A pioneering new psychology lab has opened at the University of Stirling to give experts a glimpse into the minds of toddlers.
The campus is already home to Scotland’s only research kindergarten – and its new Lifespan Lab aims to take the studies a step further.
The new facility has a range of specialist equipment – including eye trackers and mobile electroencephalography (EEG) – to help academics study people who can’t effectively communicate, like young children with limited speech.
Researchers will also be able to monitor behaviour by using cameras linked to a screen in a separate room.
Dr Line Caes, associate professor in psychology, said: “The establishment of a Lifespan Research Lab will bolster Stirling’s unique capacity for cognitive development research.
“The provision of eye-tracking, physiological, and neurological assessment in the same space will allow an extremely powerful, multifaceted approach to the study of cognitive-emotional development, including brain function.
“The University of Stirling is the only institution in Scotland with an in-house kindergarten and the addition of this lab that allows assessment of younger children will bolster this research capacity, facilitate research bids by various principal investigators and increase Stirling’s reputation as a leader in the study of cognitive development.”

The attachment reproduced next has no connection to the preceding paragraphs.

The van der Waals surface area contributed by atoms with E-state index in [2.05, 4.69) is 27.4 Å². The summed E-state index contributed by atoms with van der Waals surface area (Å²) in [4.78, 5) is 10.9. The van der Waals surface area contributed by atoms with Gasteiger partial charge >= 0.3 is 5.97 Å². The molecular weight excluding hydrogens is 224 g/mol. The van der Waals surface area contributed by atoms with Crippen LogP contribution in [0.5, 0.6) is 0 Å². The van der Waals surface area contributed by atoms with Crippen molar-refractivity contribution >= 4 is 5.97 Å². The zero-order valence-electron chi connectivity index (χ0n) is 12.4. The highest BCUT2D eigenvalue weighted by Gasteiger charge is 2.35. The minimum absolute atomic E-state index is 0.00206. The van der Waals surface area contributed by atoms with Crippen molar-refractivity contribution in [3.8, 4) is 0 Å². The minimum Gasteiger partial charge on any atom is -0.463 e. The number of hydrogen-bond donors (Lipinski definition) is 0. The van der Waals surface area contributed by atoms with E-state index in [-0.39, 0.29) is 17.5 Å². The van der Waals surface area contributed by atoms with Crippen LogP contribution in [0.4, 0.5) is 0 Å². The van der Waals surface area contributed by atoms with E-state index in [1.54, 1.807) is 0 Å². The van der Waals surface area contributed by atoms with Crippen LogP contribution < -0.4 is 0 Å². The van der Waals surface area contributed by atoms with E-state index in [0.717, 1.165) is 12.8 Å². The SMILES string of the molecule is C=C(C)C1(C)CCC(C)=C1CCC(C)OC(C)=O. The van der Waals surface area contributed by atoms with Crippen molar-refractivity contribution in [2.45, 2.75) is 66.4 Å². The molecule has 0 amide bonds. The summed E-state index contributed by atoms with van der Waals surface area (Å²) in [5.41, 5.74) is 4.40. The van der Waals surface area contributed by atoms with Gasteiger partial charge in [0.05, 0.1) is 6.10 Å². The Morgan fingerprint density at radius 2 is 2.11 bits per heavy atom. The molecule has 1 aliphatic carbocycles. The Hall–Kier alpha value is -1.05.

The lab can also be used to examine the behaviour of adults, including those living with dementia.
Dr Lily Fitzgibbon, developmental psychologist, said: “We’ve got a brilliant observation room in the lab, which means we can have children playing in one space and having parents watching in another space.
“We can use eye tracking and also use skin responses to see if parents are feeling stressed by their children facing physical challenges.”
Dean of the Faculty of Natural Sciences, Professor Alistair Jump, added: “Psychology at the University of Stirling continues to go from strength to strength.
“This investment in the new Lifespan Research Lab delivers exciting new opportunities to better understand cognition, communication and development across the lifespan, from infancy to old age.”